Newhouse professor says adaptability is key in communications

Shelly Palmer and Caroline Delisle in the Joyce Hergenhan Auditorium.
Shelly Palmer talking with newspaper and online journalism junior Cali Delisle at Palmer’s Leaders in Communications conversation, “Everything You’re Learning About Media and Communications Will Soon Be Irrelevant—Here’s How to Fix That” Nov. 16.

Shelly Palmer, Newhouse’s advanced media professor in residence, discussed the impact of technology on communications during his Nov. 16 talk for the Leaders in Communications speaker series.

Palmer, a business, advertising and technology consultant who was named LinkedIn’s “Top Voice in Technology,” graduated from New York University with a degree in film and television. However, he started out in music, writing jingles for Meow Mix cat food commercials and composing for various television shows and cable channels, such as “Live with Regis and Kathie Lee” and MSNBC. Eventually, Palmer shifted from music to media and started The Palmer Group, a consulting practice focused on advertising, entertainment, technology and marketing. In addition, he writes a daily blog, covers technology and business for Fox 5 New York and is a regular commentator on CNN and CNBC.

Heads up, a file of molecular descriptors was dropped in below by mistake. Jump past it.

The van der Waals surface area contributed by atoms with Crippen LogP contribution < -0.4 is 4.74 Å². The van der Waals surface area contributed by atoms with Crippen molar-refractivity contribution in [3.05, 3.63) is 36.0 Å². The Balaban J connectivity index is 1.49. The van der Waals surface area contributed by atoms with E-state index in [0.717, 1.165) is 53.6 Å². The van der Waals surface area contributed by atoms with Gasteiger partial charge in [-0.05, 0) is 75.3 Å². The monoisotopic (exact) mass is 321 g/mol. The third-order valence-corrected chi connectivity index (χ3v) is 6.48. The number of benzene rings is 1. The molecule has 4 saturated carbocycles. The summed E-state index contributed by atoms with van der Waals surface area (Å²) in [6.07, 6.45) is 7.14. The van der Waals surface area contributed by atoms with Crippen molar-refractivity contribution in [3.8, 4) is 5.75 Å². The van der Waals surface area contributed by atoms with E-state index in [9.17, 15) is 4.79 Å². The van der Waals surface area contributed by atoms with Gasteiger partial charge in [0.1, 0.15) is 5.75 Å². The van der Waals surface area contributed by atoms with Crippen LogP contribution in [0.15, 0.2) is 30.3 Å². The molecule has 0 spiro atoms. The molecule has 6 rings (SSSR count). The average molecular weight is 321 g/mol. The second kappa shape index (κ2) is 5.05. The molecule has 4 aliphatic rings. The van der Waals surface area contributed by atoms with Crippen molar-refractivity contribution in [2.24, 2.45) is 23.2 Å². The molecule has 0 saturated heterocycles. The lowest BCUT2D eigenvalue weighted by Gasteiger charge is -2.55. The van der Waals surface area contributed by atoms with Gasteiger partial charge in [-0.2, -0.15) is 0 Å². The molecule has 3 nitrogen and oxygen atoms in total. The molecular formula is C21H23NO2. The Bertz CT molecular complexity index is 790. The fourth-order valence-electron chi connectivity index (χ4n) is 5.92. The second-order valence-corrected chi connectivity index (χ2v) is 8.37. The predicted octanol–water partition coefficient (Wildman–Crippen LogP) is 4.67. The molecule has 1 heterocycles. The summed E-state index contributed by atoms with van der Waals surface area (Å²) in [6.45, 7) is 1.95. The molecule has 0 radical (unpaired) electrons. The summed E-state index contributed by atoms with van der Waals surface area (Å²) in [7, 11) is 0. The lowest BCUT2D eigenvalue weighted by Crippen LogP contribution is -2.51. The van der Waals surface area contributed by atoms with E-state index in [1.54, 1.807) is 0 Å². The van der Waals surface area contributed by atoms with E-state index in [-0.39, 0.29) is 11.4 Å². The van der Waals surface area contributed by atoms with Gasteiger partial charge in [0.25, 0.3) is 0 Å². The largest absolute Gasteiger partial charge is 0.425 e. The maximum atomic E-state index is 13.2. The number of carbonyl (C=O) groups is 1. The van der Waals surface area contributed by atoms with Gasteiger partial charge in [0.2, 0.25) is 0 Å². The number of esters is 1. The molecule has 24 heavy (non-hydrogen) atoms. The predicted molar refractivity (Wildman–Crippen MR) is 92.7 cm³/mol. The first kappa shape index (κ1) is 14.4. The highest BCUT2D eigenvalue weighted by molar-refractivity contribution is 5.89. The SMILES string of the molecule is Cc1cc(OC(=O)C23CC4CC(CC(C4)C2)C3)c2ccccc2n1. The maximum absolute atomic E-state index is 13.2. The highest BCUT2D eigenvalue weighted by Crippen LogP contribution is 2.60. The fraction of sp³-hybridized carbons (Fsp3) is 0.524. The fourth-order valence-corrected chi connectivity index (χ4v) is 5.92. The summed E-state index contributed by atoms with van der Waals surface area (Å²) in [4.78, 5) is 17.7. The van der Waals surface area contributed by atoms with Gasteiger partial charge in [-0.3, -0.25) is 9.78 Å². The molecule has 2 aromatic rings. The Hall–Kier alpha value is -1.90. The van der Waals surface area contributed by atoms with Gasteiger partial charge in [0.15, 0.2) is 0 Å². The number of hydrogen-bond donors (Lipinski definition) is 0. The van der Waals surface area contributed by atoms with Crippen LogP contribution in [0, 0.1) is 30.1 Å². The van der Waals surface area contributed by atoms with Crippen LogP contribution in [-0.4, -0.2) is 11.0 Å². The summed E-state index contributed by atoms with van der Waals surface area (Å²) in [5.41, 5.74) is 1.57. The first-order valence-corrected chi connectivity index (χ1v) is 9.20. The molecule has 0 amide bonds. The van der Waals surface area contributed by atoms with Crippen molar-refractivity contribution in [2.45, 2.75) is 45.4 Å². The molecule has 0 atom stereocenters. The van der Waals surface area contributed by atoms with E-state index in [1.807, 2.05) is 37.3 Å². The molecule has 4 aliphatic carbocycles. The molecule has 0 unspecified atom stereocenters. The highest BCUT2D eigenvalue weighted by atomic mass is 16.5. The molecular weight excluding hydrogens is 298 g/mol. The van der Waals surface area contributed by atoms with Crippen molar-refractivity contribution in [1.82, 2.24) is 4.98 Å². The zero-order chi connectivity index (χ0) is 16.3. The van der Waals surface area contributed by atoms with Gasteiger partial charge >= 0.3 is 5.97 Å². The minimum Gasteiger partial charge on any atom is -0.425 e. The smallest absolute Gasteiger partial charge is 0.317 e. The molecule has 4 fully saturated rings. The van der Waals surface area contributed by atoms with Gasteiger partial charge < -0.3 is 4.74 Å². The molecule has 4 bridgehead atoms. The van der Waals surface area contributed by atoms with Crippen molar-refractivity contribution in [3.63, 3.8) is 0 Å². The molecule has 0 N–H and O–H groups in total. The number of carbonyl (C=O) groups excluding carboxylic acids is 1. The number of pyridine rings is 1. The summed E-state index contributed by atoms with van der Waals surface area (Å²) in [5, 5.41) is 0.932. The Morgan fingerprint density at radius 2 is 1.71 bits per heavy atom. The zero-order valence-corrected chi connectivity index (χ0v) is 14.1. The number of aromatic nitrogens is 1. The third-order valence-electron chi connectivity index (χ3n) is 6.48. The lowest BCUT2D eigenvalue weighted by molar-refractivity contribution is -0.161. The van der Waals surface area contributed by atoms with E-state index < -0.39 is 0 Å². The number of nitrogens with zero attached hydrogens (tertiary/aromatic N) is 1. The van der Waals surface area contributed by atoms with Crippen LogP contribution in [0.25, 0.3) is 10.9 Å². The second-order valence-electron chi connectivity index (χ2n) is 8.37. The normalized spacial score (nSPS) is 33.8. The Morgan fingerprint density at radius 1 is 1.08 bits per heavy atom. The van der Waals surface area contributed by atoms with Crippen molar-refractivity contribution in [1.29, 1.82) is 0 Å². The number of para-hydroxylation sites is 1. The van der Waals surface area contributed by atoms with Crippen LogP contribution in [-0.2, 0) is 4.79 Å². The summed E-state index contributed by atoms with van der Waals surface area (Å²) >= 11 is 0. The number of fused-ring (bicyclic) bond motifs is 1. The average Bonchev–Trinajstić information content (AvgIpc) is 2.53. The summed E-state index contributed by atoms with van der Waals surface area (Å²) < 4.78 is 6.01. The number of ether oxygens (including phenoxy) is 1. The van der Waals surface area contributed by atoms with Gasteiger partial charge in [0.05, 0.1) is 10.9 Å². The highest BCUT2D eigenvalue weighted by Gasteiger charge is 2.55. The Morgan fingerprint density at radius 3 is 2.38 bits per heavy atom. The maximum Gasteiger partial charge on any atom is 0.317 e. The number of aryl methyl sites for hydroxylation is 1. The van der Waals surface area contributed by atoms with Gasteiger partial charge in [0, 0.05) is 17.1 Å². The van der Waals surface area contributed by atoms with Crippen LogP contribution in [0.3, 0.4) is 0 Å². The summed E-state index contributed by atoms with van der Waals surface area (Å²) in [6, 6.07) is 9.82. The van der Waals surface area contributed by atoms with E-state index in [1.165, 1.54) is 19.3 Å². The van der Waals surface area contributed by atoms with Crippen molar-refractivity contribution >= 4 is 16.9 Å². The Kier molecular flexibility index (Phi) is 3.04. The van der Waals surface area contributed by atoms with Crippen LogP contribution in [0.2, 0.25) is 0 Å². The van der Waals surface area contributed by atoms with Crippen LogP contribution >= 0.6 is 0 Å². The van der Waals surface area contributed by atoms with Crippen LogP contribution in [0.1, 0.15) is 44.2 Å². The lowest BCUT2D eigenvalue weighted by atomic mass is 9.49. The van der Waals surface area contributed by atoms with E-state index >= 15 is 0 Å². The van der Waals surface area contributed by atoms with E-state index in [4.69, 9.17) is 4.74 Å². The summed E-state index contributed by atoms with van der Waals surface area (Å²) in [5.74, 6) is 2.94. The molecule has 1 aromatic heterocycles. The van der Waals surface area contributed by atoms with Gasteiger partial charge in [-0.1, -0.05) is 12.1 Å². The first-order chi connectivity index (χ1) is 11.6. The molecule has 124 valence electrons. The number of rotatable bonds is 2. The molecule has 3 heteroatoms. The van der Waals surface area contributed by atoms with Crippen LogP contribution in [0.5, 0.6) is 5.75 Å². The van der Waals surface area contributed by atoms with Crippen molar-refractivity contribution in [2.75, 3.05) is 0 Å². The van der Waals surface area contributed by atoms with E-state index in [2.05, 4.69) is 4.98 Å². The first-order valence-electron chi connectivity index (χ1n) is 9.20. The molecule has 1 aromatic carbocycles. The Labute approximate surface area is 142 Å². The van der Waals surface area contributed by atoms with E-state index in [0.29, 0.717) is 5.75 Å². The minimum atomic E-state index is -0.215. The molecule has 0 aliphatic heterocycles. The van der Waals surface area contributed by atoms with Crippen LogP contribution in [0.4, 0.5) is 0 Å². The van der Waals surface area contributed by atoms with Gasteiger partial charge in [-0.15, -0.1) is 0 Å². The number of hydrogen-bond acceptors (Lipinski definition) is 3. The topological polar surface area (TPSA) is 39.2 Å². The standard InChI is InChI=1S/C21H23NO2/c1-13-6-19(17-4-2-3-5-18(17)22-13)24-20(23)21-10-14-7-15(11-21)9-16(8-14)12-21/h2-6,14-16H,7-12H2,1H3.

At his talk, Palmer said the communications industry will continue to change, but there are strategies Newhouse students can use to handle those disruptions.

“What you learned in 2017 is not applicable today,” Palmer said. Every day, new technologies are popping up in every corner of media, from journalism to public relations, creating opportunities for media leaders who can keep up with the churn, he said.

Palmer emphasized one essential trait for the next generation of media professionals: Adaptability. He said students will succeed “if [they] are willing to test and learn on a daily basis.” Every company is by default a media company, so the need for practitioners who can learn new tools as they appear is vital, he said.

Palmer said students shouldn’t focus on the specifics of any particular technology, but should learn how to intellectually frame and respond to the fluidity of technology in general.

“We are here to do the work that gets us paid. You don’t have to be Tarantino, you don’t need to be major. Every company needs storytellers.”

Teresa Kurkjy is a first-year public relations major at the Newhouse School.